Los Angeles has won 12 of the last 17 games and is now just two games back of the final Western Conference playoff spot, but all still isn’t well.
Because, according to Nash, the Lakers still don’t have an identity.
Steve Nash just summed up the problem with the Los Angeles Lakers in five words: “We don’t have an identity.”
— Alex Kennedy (@AlexKennedyNBA) March 1, 2013
Undoubtedly, some would be inclined to disagree. As a Mike D’Antoni-led convocation, the Lakers’ identity should be defined by their offense. Knowing that they rank eighth in offensive efficiency suggests much of the same.
Nash, however, is right. Almost 75 percent of the way through the season, Los Angeles still doesn’t have an identity.
What do you see when you watch the Lakers? What do opposing teams see?
To be honest, plenty of things, and that’s part of the problem. Los Angeles is inconsistent. If we had to assign the Lakers an identity, it would be one that embodied inconsistency.
It’s not just that they’re 29-30 and still on the outside looking in at the playoff bubble. It’s that they have no concrete plan of attack. Varying game plans can be beneficial, but not when you run an offense like a free-for-all or defend like it’s optional.
In their most recent win over the Minnesota Timberwolves, we saw Kobe Bryant go for 33 points, but we also saw Nash and Dwight Howard combine for 21. Ideally, individual stats wouldn’t matter, so long as the Lakers were winning, but they haven’t exactly been winning all season.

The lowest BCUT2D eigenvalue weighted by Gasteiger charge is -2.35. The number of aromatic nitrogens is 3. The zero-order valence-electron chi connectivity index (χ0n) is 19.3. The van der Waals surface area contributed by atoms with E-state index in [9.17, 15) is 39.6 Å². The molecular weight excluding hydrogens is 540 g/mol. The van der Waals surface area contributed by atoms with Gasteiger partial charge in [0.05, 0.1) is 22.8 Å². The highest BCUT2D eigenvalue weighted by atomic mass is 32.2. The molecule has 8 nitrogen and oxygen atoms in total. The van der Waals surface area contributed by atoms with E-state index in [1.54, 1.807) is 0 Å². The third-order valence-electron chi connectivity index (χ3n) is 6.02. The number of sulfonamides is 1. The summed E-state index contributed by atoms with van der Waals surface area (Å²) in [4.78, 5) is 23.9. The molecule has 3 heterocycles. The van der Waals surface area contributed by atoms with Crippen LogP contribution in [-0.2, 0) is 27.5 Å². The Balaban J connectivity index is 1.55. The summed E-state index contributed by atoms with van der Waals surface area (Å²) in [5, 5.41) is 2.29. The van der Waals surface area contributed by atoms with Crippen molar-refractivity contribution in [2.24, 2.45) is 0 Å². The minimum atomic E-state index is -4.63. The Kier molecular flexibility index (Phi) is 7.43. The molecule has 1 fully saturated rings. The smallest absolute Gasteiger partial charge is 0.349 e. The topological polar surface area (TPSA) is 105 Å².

Every time we’ve thought they turned a corner, there’s been a loss to remind us just how far they still need to come. Like the debacle at the Pepsi Center, where Los Angeles was torched by a younger, faster Denver Nuggets.
The main problem in attempting to define the Lakers is their standing in the league. Once again, not their record, but their place. We’re not going to genuinely know what kind of team they are until they either a) clinch a playoff berth or b) miss out on the postseason entirely.
Truth be told, even if the Lakers make the playoffs, we may not necessarily understand what kind of faction they are. Is simply snagging a playoff berth enough? Will they roll over in the first round against a San Antonio Spurs or Oklahoma City Thunder? Are they built for a deep postseason push in a talent-heavy Western Conference?
Bona fide contenders are able to define themselves. Pundits and fans alike are able to define them as well. The Lakers, though, cannot be defined. Not yet. And it’s less about the stats and more about how we perceive them as a team.
One day we’re convinced that they’re a super team, capable of making some noise. Others, we’re sure that they’re a docile outfit, incapable of keeping pace with the rest of the NBA’s elite.
Which interpretation is a better representation of this team? What is this aggregate made of? Who, in fact, are these Lakers?
Nash doesn’t even know, nor does the rest of the team.
All we do know is that if the Lakers wish to right the still lengthy list of wrongs they’ve created, they better hope they find out soon.
Dan Favale is a firm believer in the three-pointer as well as the notion that defense doesn’t always win championships. His musings can be found at Bleacherreport.com in addition to TheHoopDoctors.com. Follow @danfavale on Twitter for his latest posts and all things NBA.